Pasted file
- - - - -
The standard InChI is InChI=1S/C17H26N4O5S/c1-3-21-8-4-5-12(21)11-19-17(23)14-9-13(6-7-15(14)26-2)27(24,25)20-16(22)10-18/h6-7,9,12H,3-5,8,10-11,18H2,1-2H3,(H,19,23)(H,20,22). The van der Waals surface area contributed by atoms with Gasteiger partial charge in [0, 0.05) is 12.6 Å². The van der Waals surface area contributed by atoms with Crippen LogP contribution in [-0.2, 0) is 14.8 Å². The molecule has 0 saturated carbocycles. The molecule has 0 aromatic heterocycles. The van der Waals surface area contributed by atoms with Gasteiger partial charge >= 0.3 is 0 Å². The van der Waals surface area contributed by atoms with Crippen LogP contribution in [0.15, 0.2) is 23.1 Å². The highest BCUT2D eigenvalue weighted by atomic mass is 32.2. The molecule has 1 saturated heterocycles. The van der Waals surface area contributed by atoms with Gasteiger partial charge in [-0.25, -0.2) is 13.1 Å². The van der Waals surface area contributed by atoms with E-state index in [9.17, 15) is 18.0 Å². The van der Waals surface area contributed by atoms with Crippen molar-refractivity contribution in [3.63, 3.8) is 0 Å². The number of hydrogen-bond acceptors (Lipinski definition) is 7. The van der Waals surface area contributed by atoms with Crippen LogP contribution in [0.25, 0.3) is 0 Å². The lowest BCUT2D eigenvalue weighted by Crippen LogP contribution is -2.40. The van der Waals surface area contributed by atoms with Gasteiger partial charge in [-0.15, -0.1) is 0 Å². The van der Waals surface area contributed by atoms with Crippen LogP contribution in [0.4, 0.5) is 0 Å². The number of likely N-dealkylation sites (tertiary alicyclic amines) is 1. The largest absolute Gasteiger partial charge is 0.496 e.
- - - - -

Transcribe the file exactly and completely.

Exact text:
The standard InChI is InChI=1S/C17H26N4O5S/c1-3-21-8-4-5-12(21)11-19-17(23)14-9-13(6-7-15(14)26-2)27(24,25)20-16(22)10-18/h6-7,9,12H,3-5,8,10-11,18H2,1-2H3,(H,19,23)(H,20,22). The van der Waals surface area contributed by atoms with Gasteiger partial charge in [0, 0.05) is 12.6 Å². The van der Waals surface area contributed by atoms with Crippen LogP contribution in [-0.2, 0) is 14.8 Å². The molecule has 0 saturated carbocycles. The molecule has 0 aromatic heterocycles. The van der Waals surface area contributed by atoms with Gasteiger partial charge >= 0.3 is 0 Å². The van der Waals surface area contributed by atoms with Crippen LogP contribution in [0.15, 0.2) is 23.1 Å². The highest BCUT2D eigenvalue weighted by atomic mass is 32.2. The molecule has 1 saturated heterocycles. The van der Waals surface area contributed by atoms with Gasteiger partial charge in [-0.25, -0.2) is 13.1 Å². The van der Waals surface area contributed by atoms with E-state index in [9.17, 15) is 18.0 Å². The van der Waals surface area contributed by atoms with Crippen molar-refractivity contribution in [3.63, 3.8) is 0 Å². The number of hydrogen-bond acceptors (Lipinski definition) is 7. The van der Waals surface area contributed by atoms with Crippen LogP contribution in [0.25, 0.3) is 0 Å². The lowest BCUT2D eigenvalue weighted by Crippen LogP contribution is -2.40. The van der Waals surface area contributed by atoms with Gasteiger partial charge in [-0.15, -0.1) is 0 Å². The van der Waals surface area contributed by atoms with Crippen LogP contribution in [0.4, 0.5) is 0 Å². The number of likely N-dealkylation sites (tertiary alicyclic amines) is 1. The largest absolute Gasteiger partial charge is 0.496 e.